An informal hearing is the second stage and that requires a meeting with a planning inspector with the local planning authority basically sitting around a table or during this current covid crisis a virtual hearing using zoom everyone sits around a table and discusses the reasons for refusal. Both parties present their case and the inspector is able to ask questions to both parties in relation to what their case consists of and why they've come to that particular position.

In the vast majority of cases hearings aren't available because they take up more time for the inspector and so unless there is a case that's presented of a particularly large scale scheme that requires multiple elements to be assessed maybe some technical elements in there as well. The likelihood is the application of the appeal will go through the written representations route.

Public inquiries are for large scale development or particularly contentious development take place over a considerable period of time maybe three or four days and involve the ability to test and cross-examine the information so both parties have the opportunity to cross-examine the evidence presented by the other party. Clearly that is in relation to significantly larger cases and won't be subject to the vast majority of appeals submitted to the appeals system.

The typical program consists of a period of around 20 to 28 weeks depending on the efficiency of the planning inspector at that particular point in time which is subject to other pressures such as backlog of cases, the time of year submitted and any lack of inspectors employed by the planning inspector at that particular point in time.

Essentially that is the extent of time you submit your appeal to the planning inspectorate they confirm the validity of that appeal relatively quickly i.e within one or two days and then usually takes a couple of weeks for the appeal to formally start.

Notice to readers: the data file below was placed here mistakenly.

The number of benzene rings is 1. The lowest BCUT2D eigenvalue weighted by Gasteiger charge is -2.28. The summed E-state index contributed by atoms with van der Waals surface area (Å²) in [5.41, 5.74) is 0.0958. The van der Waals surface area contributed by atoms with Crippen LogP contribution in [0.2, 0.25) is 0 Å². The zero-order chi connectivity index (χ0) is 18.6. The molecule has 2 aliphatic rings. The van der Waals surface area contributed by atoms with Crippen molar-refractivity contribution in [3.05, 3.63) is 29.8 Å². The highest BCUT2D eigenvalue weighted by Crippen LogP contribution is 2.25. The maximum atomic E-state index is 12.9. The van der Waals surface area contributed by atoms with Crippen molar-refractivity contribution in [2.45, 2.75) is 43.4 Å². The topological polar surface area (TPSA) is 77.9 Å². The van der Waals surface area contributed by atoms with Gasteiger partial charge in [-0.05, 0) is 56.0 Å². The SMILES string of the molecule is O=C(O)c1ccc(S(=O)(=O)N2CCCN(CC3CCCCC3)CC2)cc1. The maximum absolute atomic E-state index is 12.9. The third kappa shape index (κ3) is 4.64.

You will be contacted when that happens and when the appeal program formally starts. It will set a series of dates that will determine how the case will be handled so within that time frame the local authority will submit a questionnaire to the planning inspector identifying whether the roots proposed. If it's written representations whether that root proposes the correct one whether there are any other documents outside of that presented by the appellant are to be considered and whether the planning inspector has gone through the proper procedural program of notification to third parties.

You will be given a specific date. The authority will then have a second date which is to present their response to the statement of cases you presented. A third date will consist of your final comments in relation to the council's response and then there'll be a fourth date which is the site visit by the planning inspector.

Usually what happens is the planning inspector will visit site they'll ask to do that unaccompanied they won't require any sort of lobbying on sites they wish to do that independently and completely impartially. When they finish their site visit usually within a period of two or three weeks afterwards the decision will be issued.

The decision is essentially a planning decision so the if the appeal is upheld and planning permission is granted the appeal decision itself will form the grants of planning permission and will provide planning conditions if required. If the appeal is dismissed that is essentially the end of the case in most in most instances. There is the option sometimes to take a planning appeals decision to the high court. However that is in very rare procedural cases.

The upsides of a planning appeal is your ability to objectively have your case assessed without any sort of political involvement and to have it assessed by usually a more experienced planning inspector so if there are issues in relation to what you think is the predominant case it is likely that the planning inspector will iron out the creases.

The downside clearly is the time frame if you are time sensitive in relation to your scheme 20 to 28 weeks for decision notice may play a part in stopping you being able to do the work that you want to do. The other downside is that the Appeal Inspector can often make observations or adverse comments to your proposal that then prevents a later amended scheme being presented as another formal Planning application.










Planning Permision in the Open Countryside